Japanese antiques 4-4-10

April 5, 2010

Today was very interesting.

The first piece is a Momoyama period Bizen mizusashi. It has an identifiable kamajirushi on the bottom. Kamajirushi are “signatures” used to identify individual potters firing together in a community kiln. There are also kamajirushi that identify a single individual potter but I would think they would be more appropriately called signatures. It also seems to me to be a mis-labeling to use the word kamajirushi. Kama = kiln + shirushi, jirushi = seal or sign because as I understand the ancient kilns kamajirushi were used to identify work in the huge kilns. A number of production houses would band together and put all the work into one kiln as the kilns were 50-100 meters long. The signature would actually not be for the kiln but for the production house, each kiln load would have a number of kamajirushi in each firing.

The next set of photos are from a book which I didn’t get the name of. They are kamajirushi starting in the Kamakura period running up through the Momoyama period. Interesting.

The next piece is a sake cup made in Japan for a Dutch order. It was probably exported and seems to have been modeled on a Seto piece or design.

The next piece is a Momoyama period Oribe Shino incense holder. The design motif is of the warabi plant.  The link is to warabi mochi, not the plant.

The last piece is an Edo period tea ceremony box. It is a medium sized box. This would have held all the utensils for a tea ceremony under the cherry blossoms. The really nice boxes would have had everything including a small kama for heating the tea water. This particular box has a fantastic patina. The weaving of the box inspires respect for the level of craft in Japan.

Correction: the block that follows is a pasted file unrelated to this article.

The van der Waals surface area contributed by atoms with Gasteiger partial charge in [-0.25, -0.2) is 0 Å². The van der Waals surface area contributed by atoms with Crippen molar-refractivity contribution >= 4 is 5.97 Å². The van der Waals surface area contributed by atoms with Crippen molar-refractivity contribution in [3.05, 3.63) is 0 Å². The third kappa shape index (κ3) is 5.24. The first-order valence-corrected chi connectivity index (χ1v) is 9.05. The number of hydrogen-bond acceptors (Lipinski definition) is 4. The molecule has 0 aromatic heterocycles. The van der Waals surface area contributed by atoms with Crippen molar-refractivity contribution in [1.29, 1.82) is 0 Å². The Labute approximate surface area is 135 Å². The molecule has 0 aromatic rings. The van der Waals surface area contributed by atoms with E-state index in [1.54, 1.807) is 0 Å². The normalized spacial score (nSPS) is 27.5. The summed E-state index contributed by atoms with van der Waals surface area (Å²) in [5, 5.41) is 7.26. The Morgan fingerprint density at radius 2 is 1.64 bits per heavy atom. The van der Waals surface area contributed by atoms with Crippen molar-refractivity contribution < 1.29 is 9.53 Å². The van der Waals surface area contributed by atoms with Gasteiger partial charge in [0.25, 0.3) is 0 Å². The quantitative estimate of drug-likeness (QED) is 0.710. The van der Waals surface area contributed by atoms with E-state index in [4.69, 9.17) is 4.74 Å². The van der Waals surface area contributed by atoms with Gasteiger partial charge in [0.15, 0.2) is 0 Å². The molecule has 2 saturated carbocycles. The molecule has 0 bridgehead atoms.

The writing on the box lid is in old Japanese. The first photo shows “Ekaratsu” or Karatsu with an image, i.e., underglazed iron pigment.

The next photo shows “Oribe Karatsu ko” which means Oribe Karatsu is the type of ceramic ware, ko means, in this case, an incense holder.

The last photo of writing says “nijuni go”. It is a cataloging reference and probably was used by the owner to signify that the piece was #22 in his collection. Nijuni = 22, go = a counter meaning #

Echizen, Tamba, Bizen and Tokoname shapes.

March 31, 2010

The pictures show a wide difference in roughly the same type of jar. The question I have is why such different shapes would evolve. The pictures are of roughly the same eras even though the time line ranges from the beginning of the 1200s. through the middle of the 1300s. There are minor differences in size but these are the closest comparisons I could find.  The “obvious” reason would seem to be differences in what they were used for. Another “obvious” reason would be the type of clay and the type of firing. The fuel would have been wood. I don’t believe coal was used or is a reasonable candidate.

Looking at the pictures the right side of the photo shows the profile of the thickness of the wall, the left side of the photo the outside profile. Bizen seems to have the finest clay with Echizen coming in as the roughest.

As I have been looking through the set of books I bought recently I have discovered the period from the late 11oos, the Heian period up through the middle 15o0s, the end of the Muromachi period is my favorite time frame for Japanese ceramics. The bigwigs in the early 20th. century were reproducing those works.